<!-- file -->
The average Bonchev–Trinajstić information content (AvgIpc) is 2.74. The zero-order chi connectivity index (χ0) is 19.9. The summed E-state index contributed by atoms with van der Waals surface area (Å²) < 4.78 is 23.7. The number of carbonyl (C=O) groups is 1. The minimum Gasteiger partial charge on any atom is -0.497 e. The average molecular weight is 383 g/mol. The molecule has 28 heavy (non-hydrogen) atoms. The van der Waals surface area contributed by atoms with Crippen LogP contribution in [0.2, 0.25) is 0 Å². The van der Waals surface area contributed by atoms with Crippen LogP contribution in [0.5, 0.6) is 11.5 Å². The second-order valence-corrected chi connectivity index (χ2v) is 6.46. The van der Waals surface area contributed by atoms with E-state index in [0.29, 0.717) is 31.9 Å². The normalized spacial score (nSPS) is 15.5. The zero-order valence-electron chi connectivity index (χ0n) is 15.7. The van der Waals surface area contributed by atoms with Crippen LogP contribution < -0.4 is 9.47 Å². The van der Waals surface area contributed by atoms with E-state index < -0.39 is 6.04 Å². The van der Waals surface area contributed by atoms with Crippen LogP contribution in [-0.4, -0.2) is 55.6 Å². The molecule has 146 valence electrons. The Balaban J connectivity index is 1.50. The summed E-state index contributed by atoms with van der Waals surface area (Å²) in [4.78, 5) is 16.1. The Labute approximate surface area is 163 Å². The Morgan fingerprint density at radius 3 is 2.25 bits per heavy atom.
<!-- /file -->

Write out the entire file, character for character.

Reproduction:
The average Bonchev–Trinajstić information content (AvgIpc) is 2.74. The zero-order chi connectivity index (χ0) is 19.9. The summed E-state index contributed by atoms with van der Waals surface area (Å²) < 4.78 is 23.7. The number of carbonyl (C=O) groups is 1. The minimum Gasteiger partial charge on any atom is -0.497 e. The average molecular weight is 383 g/mol. The molecule has 28 heavy (non-hydrogen) atoms. The van der Waals surface area contributed by atoms with Crippen LogP contribution in [0.2, 0.25) is 0 Å². The van der Waals surface area contributed by atoms with Crippen LogP contribution in [0.5, 0.6) is 11.5 Å². The second-order valence-corrected chi connectivity index (χ2v) is 6.46. The van der Waals surface area contributed by atoms with E-state index in [0.29, 0.717) is 31.9 Å². The normalized spacial score (nSPS) is 15.5. The zero-order valence-electron chi connectivity index (χ0n) is 15.7. The van der Waals surface area contributed by atoms with Crippen LogP contribution < -0.4 is 9.47 Å². The van der Waals surface area contributed by atoms with E-state index < -0.39 is 6.04 Å². The van der Waals surface area contributed by atoms with Crippen LogP contribution in [-0.4, -0.2) is 55.6 Å². The molecule has 146 valence electrons. The Balaban J connectivity index is 1.50. The summed E-state index contributed by atoms with van der Waals surface area (Å²) in [4.78, 5) is 16.1. The Labute approximate surface area is 163 Å². The Morgan fingerprint density at radius 3 is 2.25 bits per heavy atom.